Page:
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Flat Pad on Sloped Roof

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    Flat Pad on Sloped Roof

    I'm adding some HVAC units on a sloped roof. I need them to sit level, on a curb, on the sloping roof.

    Is it possible to build a curb family that can sit on the face/plane of the sloped roof (with varied pitches and slopes), and stays level on top?

    If not, what do people typically do for this situation?

    B

    #2
    I haven't done it, but couldn't you make a family that hinges on one side and has an angle parameter for the sloped plane? Sort of like a door swing? I bet there's a way to input a pitch instead of an angle. Like 4:12 instead of 18.43 degrees.
    Dan

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      #3
      I made something like it: solar panel & geyser system. A generic model - roof based will do. I don't know how to change the pitch from degrees to ratio though. Isn't it better to use degrees though when your roof is pitch is in degrees?
      Attached Files
      life's good :wine:

      simone allers
      senior draftsman
      Envisage Design Group

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        #4
        I do mine with pitch though. lol Even when you slope a roof in Revit, you can input the pitch in the properties window. You don't even need to put in the 12, it just knows. So for a 4:12 pitch, I just input 4 and hit enter. It puts the 12 automatically.
        Dan

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          #5
          Thanks all.

          I was hoping someone had a trick to create a pad that would automatically adapt it's 'bottom' to the roof slope, while the 'top' would always remain level.

          I'll just assume that it can't be done!

          B

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            #6
            we have to have some level of "working" on REVIT
            life's good :wine:

            simone allers
            senior draftsman
            Envisage Design Group

            Comment


              #7
              You have to decide (with Always vertical) if the BOTTOM is level, or coplaner with the roof. Unfortunately, you cant intelligent alter the top from that, aside from parameters with angles in them. My last experiment with trying to put an Always Vertical (shared) family inside a (Roof hosted non vertical) family taught me that the 'Always Vertical' thing is relative to the specific file you put it in, meaning it wouldnt work correctly in the project. It would be "vertical" in the Parent Family. Suckage.

              Typically (as much as i hate to say it) i will tell them to be "always vertical" and handle it with detailing. Because unless you get that set of angle variables dead nuts on, you wont be able to dimension that family off of ANYTHING in a roof plan. So its draft the detailing, or draft the dimensions, LOL.
              Aaron "selfish AND petulant" Maller |P A R A L L A X T E A M | Practice Technology Implementation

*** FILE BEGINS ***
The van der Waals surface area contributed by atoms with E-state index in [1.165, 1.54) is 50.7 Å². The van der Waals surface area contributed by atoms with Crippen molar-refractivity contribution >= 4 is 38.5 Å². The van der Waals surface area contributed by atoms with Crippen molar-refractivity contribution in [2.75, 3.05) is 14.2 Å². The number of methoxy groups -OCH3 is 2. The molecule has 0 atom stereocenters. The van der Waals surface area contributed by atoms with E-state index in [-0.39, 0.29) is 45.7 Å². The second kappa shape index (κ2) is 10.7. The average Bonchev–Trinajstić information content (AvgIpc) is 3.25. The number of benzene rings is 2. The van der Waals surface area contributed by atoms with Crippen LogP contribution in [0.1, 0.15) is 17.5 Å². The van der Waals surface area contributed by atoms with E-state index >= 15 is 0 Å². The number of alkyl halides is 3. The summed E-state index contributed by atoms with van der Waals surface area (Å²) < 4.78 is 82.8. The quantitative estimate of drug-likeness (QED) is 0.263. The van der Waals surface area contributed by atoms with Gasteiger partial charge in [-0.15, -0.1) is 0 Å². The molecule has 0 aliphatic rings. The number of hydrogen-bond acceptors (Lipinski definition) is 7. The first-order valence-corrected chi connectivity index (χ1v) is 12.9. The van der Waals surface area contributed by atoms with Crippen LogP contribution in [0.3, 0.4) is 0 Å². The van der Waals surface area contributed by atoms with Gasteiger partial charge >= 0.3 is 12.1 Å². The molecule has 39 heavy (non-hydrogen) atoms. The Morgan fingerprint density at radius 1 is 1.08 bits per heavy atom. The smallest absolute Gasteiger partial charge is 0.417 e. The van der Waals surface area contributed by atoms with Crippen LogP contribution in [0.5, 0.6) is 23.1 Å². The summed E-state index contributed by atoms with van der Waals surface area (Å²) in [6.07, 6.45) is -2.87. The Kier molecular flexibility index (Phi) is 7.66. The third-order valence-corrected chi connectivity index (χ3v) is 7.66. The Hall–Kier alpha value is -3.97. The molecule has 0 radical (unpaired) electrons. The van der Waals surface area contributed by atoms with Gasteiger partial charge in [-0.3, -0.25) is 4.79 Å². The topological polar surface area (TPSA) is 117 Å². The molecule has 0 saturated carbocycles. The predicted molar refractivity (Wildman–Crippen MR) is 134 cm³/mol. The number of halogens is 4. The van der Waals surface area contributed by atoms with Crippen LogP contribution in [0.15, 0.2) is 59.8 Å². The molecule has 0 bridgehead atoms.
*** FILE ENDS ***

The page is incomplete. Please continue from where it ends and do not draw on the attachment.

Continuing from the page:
@Web | @Twitter | @LinkedIn | @Email

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                #8
                Originally posted by B Arch View Post
                Thanks all.

                I was hoping someone had a trick to create a pad that would automatically adapt it's 'bottom' to the roof slope, while the 'top' would always remain level.

                I'll just assume that it can't be done!

                B
                I was looking for something else and ran across this thread. Doubt you still need this, but someone else might. I created this for my last project, and while the slope isn't an instance parameter or smart to the pitch of the roof, it is editable by creating new families. IOW, the attached file is for a 1/2" per foot sloping roof. There's a formula for "Rise of Slope" that is
                Code:
                (Length * .5) * .083333
                which is 1/2 length of curb / 12, essentially 1/2" per foot slope. To get a 1/4" slope, you'd do
                Code:
                (Length * .25) * .083333
                and so forth.

                It hosts to the roof at the "short" end.

                It was made on the fly and suited our immediate purposes, so be gentle if you find something wrong with it. And by all means, feel free to modify and share what you've learned.

                It has symbolic cricket lines, too.
                Attached Files
                Last edited by John McCamont; August 25, 2011, 09:35 PM.

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                  #9
                  (old thread, but) I've recently bumped up against this problem, and my solution for a flat curb was to use a bit of roof sketched to the required size, raised 6" minimum above the main minimally slope roof, then to use the "join geometry" tool to remove the excess "curb" at its intersection with the main roof. It's not a curb family but shows up correctly (although very simply) in any view.
                  Attached Files
                  Last edited by lost again again; November 24, 2015, 04:31 PM. Reason: correction: "join geometry" not cut.

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